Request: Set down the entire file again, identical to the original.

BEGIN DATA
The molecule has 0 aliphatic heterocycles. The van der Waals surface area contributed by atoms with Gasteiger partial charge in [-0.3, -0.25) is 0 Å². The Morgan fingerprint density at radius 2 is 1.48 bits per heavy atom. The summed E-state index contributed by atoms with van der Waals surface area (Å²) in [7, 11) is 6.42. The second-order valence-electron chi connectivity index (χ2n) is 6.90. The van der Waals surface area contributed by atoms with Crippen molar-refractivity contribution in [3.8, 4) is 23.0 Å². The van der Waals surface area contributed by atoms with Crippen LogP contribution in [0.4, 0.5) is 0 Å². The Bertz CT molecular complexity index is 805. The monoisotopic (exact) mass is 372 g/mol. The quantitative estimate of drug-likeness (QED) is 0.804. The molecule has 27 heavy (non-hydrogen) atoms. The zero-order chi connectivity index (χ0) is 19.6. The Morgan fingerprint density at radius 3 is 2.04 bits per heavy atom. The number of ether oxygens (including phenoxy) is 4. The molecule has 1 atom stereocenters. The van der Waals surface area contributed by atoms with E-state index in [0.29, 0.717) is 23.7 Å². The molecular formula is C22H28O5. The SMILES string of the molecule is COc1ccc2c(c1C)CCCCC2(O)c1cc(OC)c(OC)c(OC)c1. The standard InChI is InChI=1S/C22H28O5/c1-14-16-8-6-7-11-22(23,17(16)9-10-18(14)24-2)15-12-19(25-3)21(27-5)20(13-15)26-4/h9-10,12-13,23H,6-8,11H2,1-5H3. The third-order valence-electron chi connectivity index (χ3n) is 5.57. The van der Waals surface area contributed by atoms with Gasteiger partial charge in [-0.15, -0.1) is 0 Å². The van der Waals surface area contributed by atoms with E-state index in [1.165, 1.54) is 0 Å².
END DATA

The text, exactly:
The molecule has 0 aliphatic heterocycles. The van der Waals surface area contributed by atoms with Gasteiger partial charge in [-0.3, -0.25) is 0 Å². The Morgan fingerprint density at radius 2 is 1.48 bits per heavy atom. The summed E-state index contributed by atoms with van der Waals surface area (Å²) in [7, 11) is 6.42. The second-order valence-electron chi connectivity index (χ2n) is 6.90. The van der Waals surface area contributed by atoms with Crippen molar-refractivity contribution in [3.8, 4) is 23.0 Å². The van der Waals surface area contributed by atoms with Crippen LogP contribution in [0.4, 0.5) is 0 Å². The Bertz CT molecular complexity index is 805. The monoisotopic (exact) mass is 372 g/mol. The quantitative estimate of drug-likeness (QED) is 0.804. The molecule has 27 heavy (non-hydrogen) atoms. The zero-order chi connectivity index (χ0) is 19.6. The Morgan fingerprint density at radius 3 is 2.04 bits per heavy atom. The number of ether oxygens (including phenoxy) is 4. The molecule has 1 atom stereocenters. The van der Waals surface area contributed by atoms with E-state index in [0.29, 0.717) is 23.7 Å². The molecular formula is C22H28O5. The SMILES string of the molecule is COc1ccc2c(c1C)CCCCC2(O)c1cc(OC)c(OC)c(OC)c1. The standard InChI is InChI=1S/C22H28O5/c1-14-16-8-6-7-11-22(23,17(16)9-10-18(14)24-2)15-12-19(25-3)21(27-5)20(13-15)26-4/h9-10,12-13,23H,6-8,11H2,1-5H3. The third-order valence-electron chi connectivity index (χ3n) is 5.57. The van der Waals surface area contributed by atoms with Gasteiger partial charge in [-0.15, -0.1) is 0 Å². The van der Waals surface area contributed by atoms with E-state index in [1.165, 1.54) is 0 Å².